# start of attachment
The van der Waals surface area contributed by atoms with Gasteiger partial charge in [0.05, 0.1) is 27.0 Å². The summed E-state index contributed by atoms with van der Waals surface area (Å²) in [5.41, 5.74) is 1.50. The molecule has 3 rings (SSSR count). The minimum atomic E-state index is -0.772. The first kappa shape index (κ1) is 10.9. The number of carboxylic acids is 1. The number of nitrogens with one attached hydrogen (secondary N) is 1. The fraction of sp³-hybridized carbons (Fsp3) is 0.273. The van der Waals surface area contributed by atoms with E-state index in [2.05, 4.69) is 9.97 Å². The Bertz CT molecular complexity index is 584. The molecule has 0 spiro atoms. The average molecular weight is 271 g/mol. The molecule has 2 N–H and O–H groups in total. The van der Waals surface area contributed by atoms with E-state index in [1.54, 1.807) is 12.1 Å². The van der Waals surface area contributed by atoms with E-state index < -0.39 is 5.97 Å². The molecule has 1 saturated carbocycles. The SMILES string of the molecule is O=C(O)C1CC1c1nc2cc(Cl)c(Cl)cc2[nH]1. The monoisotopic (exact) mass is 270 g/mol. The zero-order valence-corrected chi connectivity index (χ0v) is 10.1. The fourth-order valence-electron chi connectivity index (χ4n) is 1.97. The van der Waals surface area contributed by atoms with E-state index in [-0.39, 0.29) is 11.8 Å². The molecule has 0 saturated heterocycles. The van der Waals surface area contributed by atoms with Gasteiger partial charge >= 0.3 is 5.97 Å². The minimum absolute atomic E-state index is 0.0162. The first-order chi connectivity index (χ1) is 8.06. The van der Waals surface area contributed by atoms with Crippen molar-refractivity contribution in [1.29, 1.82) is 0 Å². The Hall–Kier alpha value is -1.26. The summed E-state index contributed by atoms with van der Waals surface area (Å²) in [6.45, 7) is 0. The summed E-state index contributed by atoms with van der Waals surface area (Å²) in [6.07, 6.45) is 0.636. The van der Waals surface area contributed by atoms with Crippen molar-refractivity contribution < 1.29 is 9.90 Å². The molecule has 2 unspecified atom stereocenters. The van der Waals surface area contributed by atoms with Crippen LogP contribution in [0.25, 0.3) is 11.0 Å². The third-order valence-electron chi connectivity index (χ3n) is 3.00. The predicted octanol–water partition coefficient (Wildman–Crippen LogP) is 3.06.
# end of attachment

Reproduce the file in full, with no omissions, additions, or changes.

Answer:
The van der Waals surface area contributed by atoms with Gasteiger partial charge in [0.05, 0.1) is 27.0 Å². The summed E-state index contributed by atoms with van der Waals surface area (Å²) in [5.41, 5.74) is 1.50. The molecule has 3 rings (SSSR count). The minimum atomic E-state index is -0.772. The first kappa shape index (κ1) is 10.9. The number of carboxylic acids is 1. The number of nitrogens with one attached hydrogen (secondary N) is 1. The fraction of sp³-hybridized carbons (Fsp3) is 0.273. The van der Waals surface area contributed by atoms with E-state index in [2.05, 4.69) is 9.97 Å². The Bertz CT molecular complexity index is 584. The molecule has 0 spiro atoms. The average molecular weight is 271 g/mol. The molecule has 2 N–H and O–H groups in total. The van der Waals surface area contributed by atoms with E-state index in [1.54, 1.807) is 12.1 Å². The van der Waals surface area contributed by atoms with E-state index < -0.39 is 5.97 Å². The molecule has 1 saturated carbocycles. The SMILES string of the molecule is O=C(O)C1CC1c1nc2cc(Cl)c(Cl)cc2[nH]1. The monoisotopic (exact) mass is 270 g/mol. The zero-order valence-corrected chi connectivity index (χ0v) is 10.1. The fourth-order valence-electron chi connectivity index (χ4n) is 1.97. The van der Waals surface area contributed by atoms with E-state index in [-0.39, 0.29) is 11.8 Å². The molecule has 0 saturated heterocycles. The van der Waals surface area contributed by atoms with Gasteiger partial charge >= 0.3 is 5.97 Å². The minimum absolute atomic E-state index is 0.0162. The first-order chi connectivity index (χ1) is 8.06. The van der Waals surface area contributed by atoms with Crippen molar-refractivity contribution in [1.29, 1.82) is 0 Å². The Hall–Kier alpha value is -1.26. The summed E-state index contributed by atoms with van der Waals surface area (Å²) in [6.45, 7) is 0. The summed E-state index contributed by atoms with van der Waals surface area (Å²) in [6.07, 6.45) is 0.636. The van der Waals surface area contributed by atoms with Crippen molar-refractivity contribution < 1.29 is 9.90 Å². The molecule has 2 unspecified atom stereocenters. The van der Waals surface area contributed by atoms with Crippen LogP contribution in [0.25, 0.3) is 11.0 Å². The third-order valence-electron chi connectivity index (χ3n) is 3.00. The predicted octanol–water partition coefficient (Wildman–Crippen LogP) is 3.06.